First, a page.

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Restorations.

Restore & Repair.

Restoration: the action of returning something to a former owner, place, or condition.

Masonry buildings historically last hundreds of years. Eventually they will need repair and restoration. It is critical that this be done absolutely correct. Proper structure and material analysis are the first steps to a successful restoration project. You can find examples of our projects in our portfolio area.

Historic Masonry Restoration Duluth, MN. 

 

 

Johnston Masonry is the most qualified and experienced masonry company in the Northland with restoring and maintaining historic masonry buildings and features. We take great pride in the successful projects completed to this day and continue to provide undeniable service and results. There are many such buildings and features in Duluth and the surrounding areas that, with our expertise, can continue to remain, and look as they did when first built, for a lifetime.

Terra-Cotta repairs in progress in Downtown Duluth, MN. Read more in the Duluth News Tribune article.

Masonry—brick, stone, terra-cotta, and concrete block—is found on nearly every historic building. Structures with all-masonry exteriors come to mind immediately, but most other buildings at least have masonry foundations or chimneys. Although generally considered “permanent,” masonry is subject to deterioration, especially at the mortar joints. Re-pointing, also known simply as “pointing”or—somewhat inaccurately—”tuck pointing”*, is the process of removing deteriorated mortar from the joints of a masonry wall and replacing it with new mortar. Properly done, re-pointing restores the visual and physical integrity of the masonry. Improperly done, re-pointing not only detracts from the appearance of the building, but may also cause physical damage to the masonry units themselves.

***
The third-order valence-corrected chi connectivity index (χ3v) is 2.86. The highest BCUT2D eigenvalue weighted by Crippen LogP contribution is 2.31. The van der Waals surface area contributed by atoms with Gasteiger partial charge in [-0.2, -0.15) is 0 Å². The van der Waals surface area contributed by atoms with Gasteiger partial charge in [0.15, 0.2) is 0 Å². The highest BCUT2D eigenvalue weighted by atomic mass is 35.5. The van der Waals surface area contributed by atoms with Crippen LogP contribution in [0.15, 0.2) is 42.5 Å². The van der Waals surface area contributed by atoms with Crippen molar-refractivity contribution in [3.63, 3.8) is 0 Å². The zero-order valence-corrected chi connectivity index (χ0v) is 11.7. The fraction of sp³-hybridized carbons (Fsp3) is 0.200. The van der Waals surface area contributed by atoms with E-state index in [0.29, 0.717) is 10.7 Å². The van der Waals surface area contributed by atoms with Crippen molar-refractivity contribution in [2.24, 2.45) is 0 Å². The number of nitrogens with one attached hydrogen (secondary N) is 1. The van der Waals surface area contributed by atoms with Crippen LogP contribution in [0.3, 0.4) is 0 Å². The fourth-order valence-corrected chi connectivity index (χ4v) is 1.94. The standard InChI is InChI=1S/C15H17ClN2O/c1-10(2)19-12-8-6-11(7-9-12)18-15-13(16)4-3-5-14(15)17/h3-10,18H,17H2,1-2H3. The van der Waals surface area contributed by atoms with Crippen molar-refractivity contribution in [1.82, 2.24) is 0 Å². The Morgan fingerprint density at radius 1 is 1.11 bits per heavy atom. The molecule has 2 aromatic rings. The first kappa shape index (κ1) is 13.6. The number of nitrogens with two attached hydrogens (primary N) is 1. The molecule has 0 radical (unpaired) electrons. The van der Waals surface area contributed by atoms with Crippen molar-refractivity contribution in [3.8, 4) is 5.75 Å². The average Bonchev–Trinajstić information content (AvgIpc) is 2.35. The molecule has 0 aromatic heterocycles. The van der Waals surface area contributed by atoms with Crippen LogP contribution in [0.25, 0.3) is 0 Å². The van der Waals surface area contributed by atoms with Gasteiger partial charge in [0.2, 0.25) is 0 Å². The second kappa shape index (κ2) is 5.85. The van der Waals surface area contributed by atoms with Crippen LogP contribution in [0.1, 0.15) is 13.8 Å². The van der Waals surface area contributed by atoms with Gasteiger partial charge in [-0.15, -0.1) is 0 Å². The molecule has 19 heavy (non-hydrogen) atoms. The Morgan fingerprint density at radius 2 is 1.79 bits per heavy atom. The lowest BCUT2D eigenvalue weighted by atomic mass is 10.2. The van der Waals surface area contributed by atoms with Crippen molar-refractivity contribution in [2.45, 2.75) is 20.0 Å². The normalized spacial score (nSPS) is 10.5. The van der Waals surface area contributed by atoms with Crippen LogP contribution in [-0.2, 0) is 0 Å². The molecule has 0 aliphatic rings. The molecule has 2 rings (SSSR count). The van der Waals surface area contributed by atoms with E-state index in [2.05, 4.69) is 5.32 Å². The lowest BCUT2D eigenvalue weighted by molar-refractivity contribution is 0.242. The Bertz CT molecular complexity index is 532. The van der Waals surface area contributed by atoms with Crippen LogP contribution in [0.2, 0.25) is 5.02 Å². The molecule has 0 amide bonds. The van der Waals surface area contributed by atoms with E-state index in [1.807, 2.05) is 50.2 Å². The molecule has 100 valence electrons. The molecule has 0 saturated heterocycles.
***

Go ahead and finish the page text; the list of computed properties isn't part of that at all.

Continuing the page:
Mortar

Portland cement was patented in Great Britain in 1824. It was named after the stone from Portland in Dorset which it resembled when hard. This is a fast-curing, hydraulic cement which hardens under water. Portland cement was first manufactured in the United States in 1872, although it was imported before this date. But it was not in common use throughout the country until the early 20th century. Up until the turn of the century portland cement was considered primarily an additive, or “minor ingredient” to help accelerate mortar set time. By the 1930s, however, most masons used a mix of equal parts portland cement and lime putty. Thus, the mortar found in masonry structures built between 1873 and 1930 can range from pure lime and sand mixes to a wide variety of lime, portland cement, and sand combinations.

Image by Dean Johnston

Research

Preliminary research is necessary to ensure that the proposed re-pointing work is both physically and visually appropriate to the building. Analysis of un-weathered portions of the historic mortar to which the new mortar will be matched can suggest appropriate mixes for the re-pointing mortar so that it will not damage the building because it is excessively strong or vapor impermeable.

Examination and analysis of the masonry units—brick, stone or terra-cotta—and the techniques used in the original construction will assist in maintaining the building’s historic appearance. A simple, non- technical, evaluation of the masonry units and mortar can provide information concerning the relative strength and permeability of each—critical factors in selecting the re-pointing mortar—while a visual analysis of the historic mortar can provide the information necessary for developing the new mortar mix and application techniques.

Although not crucial to a successful re-pointing project, for projects involving properties of special historic significance, a mortar analysis by a qualified laboratory can be useful by providing information on the original ingredients. Johnston Masonry sends mortar samples to Edison Coatings for an exact mortar match.

Johnston Masonry follows the U.S. Technical Preservation Services for all restoration projects.

(Information has been gathered from U.S. Preservation Briefs)

Terra-Cotta